"Liverpool is awash with cocaine," is the view from Cindy Fazey, a Professor of International Drug Policy at Liverpool University. "I get my information from my students, who work in bars and they tell me 'everyone is taking coke'."
Professor Fazey says part of the problem with cocaine is that users do not know the real risksor don't believe the risks are true. "People think, 'I'm just doing a few lines'. I think we have over-exaggerated the risks of drugs and that has minimised the effect of the information," she says.
"Before cocaine we had amphetamines and before that you had ecstasy and I am wary about any hysteria when it comes to drug education. My approach would be to teach healthy lifestyle courses in schools relating not only to drugs, but even vitamins and alcohol.
"Any death of a person prematurely involving drugs is a tragedy but when it is blown out of all proportion the credibility of the information goes out of the window."
"Think back to tobacco," Prof Fazey goes on. "Even though it was definitely linked to lung cancer in 1952 people said 'It won't be me' and tobacco is much more addictive than cocaine. It has taken a lot of education to change that opinion."
Earlier this year Britain's most senior police officer Sir Ian Blair, Commissioner of the Metropolitan Police, promised to come down hard on what he termed "dinner party" cocaine users, saying that those who think it is "okay to do drugs" may find that it's not.
In Liverpool, Merseyside Police's specialist Matrix team has the task of stamping out illegal drugs supply and usage.
In the last year Matrix has seized cocaine with a street value of over pounds 3m and they maintain that they are determined and dedicated to tackling the control, supply and distribution of Class A drugs.
Currently possession of cocaine carries a maximum penalty of a seven-year prison sentence and a fine but Andrew Bennett is not sure this threat is enough to stem its popularity though.
"Many people (who take cocaine) will be law abiding citizens," he says. "When people are prepared to break the law like this, the deterrent is not the potential penalty but the perception of getting caught and in many cases they won't be.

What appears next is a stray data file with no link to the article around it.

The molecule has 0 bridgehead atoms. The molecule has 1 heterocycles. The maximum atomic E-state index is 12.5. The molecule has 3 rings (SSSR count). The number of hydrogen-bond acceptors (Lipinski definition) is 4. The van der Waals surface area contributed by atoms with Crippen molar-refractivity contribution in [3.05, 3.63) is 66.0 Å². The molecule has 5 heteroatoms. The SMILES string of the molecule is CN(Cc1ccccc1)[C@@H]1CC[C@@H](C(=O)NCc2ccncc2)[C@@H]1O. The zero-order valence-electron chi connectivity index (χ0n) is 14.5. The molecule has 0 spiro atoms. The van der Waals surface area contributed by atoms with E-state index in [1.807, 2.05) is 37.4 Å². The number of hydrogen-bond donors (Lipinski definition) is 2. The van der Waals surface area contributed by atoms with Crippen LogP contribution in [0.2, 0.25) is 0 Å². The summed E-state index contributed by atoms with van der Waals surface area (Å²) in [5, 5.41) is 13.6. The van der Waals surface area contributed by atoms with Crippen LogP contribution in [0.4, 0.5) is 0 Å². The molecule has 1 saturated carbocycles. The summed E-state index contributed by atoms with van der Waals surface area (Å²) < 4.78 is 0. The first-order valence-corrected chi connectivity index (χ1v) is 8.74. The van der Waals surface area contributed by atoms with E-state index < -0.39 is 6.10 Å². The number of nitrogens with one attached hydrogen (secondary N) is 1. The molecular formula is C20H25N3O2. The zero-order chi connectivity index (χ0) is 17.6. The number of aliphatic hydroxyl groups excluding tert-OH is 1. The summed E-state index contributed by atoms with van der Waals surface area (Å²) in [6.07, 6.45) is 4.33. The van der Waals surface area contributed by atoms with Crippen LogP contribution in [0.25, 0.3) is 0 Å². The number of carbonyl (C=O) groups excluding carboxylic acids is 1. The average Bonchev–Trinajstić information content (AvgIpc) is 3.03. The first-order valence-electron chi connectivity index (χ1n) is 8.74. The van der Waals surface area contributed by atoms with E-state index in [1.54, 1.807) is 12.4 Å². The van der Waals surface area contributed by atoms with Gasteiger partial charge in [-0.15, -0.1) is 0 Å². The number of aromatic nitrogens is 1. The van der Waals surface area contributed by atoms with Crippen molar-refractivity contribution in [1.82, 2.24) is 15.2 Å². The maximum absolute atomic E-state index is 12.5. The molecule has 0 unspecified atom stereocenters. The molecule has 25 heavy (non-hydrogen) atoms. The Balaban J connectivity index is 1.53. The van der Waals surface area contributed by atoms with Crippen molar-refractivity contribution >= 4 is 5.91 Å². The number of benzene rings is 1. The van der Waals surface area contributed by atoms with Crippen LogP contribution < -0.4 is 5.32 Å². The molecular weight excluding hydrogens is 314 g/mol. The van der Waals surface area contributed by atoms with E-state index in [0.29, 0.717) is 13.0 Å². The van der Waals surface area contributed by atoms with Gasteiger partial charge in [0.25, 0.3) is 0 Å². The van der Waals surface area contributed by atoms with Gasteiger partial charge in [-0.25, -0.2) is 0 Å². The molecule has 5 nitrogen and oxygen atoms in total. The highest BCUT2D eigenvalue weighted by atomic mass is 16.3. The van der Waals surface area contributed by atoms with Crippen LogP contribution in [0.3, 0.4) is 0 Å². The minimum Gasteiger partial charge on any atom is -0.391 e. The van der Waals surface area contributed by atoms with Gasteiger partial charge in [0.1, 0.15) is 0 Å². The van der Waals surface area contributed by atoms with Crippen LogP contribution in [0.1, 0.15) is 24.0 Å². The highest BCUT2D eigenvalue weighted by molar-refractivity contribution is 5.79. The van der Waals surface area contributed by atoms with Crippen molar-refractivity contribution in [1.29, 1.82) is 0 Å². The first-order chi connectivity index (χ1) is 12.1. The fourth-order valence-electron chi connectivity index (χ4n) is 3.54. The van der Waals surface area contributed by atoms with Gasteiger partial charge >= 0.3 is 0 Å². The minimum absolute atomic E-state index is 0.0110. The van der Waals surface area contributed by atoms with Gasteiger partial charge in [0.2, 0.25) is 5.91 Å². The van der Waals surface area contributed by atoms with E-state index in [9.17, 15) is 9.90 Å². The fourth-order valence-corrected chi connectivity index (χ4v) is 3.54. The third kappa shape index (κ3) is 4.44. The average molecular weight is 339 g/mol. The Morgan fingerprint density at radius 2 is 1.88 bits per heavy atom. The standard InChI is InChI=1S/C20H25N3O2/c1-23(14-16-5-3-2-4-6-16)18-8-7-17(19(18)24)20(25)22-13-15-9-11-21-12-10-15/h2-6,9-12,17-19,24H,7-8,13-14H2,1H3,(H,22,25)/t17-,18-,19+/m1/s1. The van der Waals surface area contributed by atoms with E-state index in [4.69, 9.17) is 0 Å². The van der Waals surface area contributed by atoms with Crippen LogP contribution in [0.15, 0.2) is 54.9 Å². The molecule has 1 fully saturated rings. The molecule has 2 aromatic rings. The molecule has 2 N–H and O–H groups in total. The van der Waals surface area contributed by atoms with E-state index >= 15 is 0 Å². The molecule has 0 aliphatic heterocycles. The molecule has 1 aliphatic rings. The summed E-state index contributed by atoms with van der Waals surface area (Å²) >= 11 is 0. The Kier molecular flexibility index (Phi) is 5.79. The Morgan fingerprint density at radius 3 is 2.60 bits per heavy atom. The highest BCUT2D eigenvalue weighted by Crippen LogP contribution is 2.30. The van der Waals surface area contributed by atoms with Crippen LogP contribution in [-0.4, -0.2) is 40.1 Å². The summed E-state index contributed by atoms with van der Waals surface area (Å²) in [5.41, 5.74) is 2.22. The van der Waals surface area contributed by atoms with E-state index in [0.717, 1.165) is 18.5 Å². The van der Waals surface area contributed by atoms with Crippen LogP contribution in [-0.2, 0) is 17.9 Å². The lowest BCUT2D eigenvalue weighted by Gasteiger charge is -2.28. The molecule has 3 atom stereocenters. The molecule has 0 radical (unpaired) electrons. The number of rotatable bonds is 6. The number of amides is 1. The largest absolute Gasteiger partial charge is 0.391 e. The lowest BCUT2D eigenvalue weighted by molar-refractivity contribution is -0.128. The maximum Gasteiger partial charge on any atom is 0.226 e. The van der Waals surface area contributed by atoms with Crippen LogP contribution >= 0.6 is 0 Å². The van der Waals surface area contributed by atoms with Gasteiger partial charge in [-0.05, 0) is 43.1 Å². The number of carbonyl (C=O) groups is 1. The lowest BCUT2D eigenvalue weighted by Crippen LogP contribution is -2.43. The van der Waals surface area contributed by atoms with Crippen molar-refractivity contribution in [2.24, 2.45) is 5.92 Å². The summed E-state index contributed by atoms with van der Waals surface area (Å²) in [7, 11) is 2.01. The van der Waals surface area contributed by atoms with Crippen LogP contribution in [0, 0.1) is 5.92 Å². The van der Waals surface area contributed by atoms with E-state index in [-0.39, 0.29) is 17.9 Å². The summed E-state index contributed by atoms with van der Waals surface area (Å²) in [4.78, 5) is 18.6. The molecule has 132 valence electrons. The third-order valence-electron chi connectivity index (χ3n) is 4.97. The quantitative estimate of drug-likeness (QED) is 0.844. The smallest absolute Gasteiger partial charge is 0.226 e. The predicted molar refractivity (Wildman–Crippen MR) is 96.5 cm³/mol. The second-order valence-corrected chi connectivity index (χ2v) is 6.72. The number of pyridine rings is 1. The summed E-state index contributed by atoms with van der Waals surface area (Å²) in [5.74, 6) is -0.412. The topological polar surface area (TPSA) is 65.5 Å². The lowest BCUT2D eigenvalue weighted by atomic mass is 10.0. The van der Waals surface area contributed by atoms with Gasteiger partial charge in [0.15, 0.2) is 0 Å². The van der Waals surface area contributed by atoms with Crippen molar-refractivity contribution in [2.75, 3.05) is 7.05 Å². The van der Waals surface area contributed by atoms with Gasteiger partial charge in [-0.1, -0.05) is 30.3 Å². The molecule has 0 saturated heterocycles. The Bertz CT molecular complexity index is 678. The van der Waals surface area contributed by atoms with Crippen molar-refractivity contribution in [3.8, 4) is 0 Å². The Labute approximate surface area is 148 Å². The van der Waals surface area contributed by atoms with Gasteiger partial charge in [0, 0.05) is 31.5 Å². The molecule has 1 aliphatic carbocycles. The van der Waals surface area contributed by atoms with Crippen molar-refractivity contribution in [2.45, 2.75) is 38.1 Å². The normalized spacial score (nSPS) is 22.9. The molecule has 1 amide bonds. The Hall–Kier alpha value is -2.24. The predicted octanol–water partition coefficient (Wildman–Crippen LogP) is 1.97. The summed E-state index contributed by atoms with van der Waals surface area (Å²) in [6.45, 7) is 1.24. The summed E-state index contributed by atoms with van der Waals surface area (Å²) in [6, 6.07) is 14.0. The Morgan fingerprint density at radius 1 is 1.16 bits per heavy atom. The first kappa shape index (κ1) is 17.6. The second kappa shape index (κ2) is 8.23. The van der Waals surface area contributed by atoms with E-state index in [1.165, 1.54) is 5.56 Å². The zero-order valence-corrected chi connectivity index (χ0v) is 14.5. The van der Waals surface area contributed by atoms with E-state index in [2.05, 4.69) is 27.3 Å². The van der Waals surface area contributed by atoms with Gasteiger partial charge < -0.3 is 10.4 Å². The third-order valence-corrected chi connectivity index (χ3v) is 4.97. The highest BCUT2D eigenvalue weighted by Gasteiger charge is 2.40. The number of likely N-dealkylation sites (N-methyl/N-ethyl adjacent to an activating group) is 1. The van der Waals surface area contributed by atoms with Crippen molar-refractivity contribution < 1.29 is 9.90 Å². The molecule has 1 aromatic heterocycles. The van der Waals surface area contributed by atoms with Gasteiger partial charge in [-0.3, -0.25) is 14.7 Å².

"If the police went for everybody who possessed cocaine, we would be building more prisons than ever before.
"I'm not minimising the risks associated but law enforcement alone is never going to rid this country of cocaine."
In the meantime for people from all walks of life across Merseyside, Cheshire and the rest of the UK, it looks destined to be a white Christmas
What cocaine does
COCAINE is currently the second most abused drug in the UK after cannabis.
Cocaine comes from the erythroxylon coca bush, growing primarily in Colombia, Peru and Bolivia. and was first used in the mid-19th century in tonics and medicines A fine white powder it is often cut with talcum powder or sugar or with local anaesthetics such as procaine and benzocaine.
Cocaine speeds brain activity up producing feelings of mental well-being, making the user energetic and talkative. It also suppresses the appetiteand need for sleep. As brain activity speeds up, so does the heart rate and breathing rate.
Blood pressure and body temperature increases and can lead to chest pain, nausea, blurred vision, fever and muscle spasms.
Snorting cocaine can seriously damage the nose, causing the septum to rotA recent study at St Mary's Hospital in London revealed that 10% of patients admitted for chest pains and suspected heart attacks had taken cocainep For more information on cocaine or any illegal drugs visit www.hit.org.uk or call the National Drugs Helpline on 0800 776600